By Denver, Colorado Criminal Defense Lawyer – H. Michael Steinberg
Probable cause is the standard of proof necessary to support a search an arrest warrant and is the quantum of proof that is necessary to support a warrantless arrest.
The United States and Colorado Constitutions prohibit the issuance of a search warrant without a showing of probable cause supported by oath or affidavit. See U.S. Const. amend IV; Colo. Const. art. II, Section 7.
“‘Probable cause exists when an affidavit for a search warrant alleges facts sufficient to cause a person of reasonable caution to believe that contraband or evidence of criminal activity is located at the place to be searched.'”
Probable cause is determined by the “totality of the circumstances.”
Under the Colorado Constitution, the facts supporting probable cause must be reduced to writing, and so probable cause must be established within the four corners of the warrant or its supporting affidavit.
Analysis of probable cause is not governed by hypertechnical legal rules; rather, a Colorado Judge must make a “practical, commonsense decision” as to whether there is a fair probability that a search will reveal contraband or evidence of a crime. It involves common-sense conclusions about human behavior.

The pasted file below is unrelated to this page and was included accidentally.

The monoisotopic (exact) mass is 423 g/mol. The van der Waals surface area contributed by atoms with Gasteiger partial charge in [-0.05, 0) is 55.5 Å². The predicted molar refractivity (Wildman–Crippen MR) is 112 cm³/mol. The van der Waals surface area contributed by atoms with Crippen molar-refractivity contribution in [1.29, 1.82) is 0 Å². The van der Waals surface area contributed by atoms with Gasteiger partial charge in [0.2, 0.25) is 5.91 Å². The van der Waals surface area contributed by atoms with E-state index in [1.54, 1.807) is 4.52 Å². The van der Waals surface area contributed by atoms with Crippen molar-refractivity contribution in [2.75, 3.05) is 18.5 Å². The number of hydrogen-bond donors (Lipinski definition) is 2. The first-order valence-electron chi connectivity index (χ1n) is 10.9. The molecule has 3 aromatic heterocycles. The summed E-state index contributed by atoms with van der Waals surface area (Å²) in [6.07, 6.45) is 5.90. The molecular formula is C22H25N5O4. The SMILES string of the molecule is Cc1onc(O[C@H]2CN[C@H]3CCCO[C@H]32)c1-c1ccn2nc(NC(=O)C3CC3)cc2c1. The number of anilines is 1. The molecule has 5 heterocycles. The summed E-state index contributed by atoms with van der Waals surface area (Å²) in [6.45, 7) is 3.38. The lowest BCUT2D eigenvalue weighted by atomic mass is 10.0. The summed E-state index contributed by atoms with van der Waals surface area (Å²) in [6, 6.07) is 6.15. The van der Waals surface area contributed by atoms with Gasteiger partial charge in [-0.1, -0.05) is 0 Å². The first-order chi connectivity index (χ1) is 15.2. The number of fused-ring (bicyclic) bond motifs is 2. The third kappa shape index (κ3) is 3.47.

The Colorado Supreme Court has expanded the “source” of probable cause to allow a judge to “add together” the evidence taken from two separate search warrants to support probable cause for a single search warrant.
In the 2010 case of People v. Scott, the Defendant had challenged a second search warrant to search his home as having been issued without probable cause.
The lower court concluded the police affidavit offered in support the second warrant was insufficient to establish probable cause and granted his motion to suppress the evidence seized using that warrant.
After review, the Colorado Supreme Court reversed the lower court and concluded that the two affidavits (one from the first search and the second affidavit) could be read together and “ that the constellation of facts set forth by the two affidavits was sufficient to provide the judge with a substantial basis from which to conclude that probable cause existed.”
H. Michael’s Take:
I disagree with the Court’s conclusions. In the past, where two affidavits have been read together to support a single search warrant, the affidavits incorporated each other by reference to each other. This was not the case here and the Court’s reading greatly expanded the old rule.
To read the entire decision see: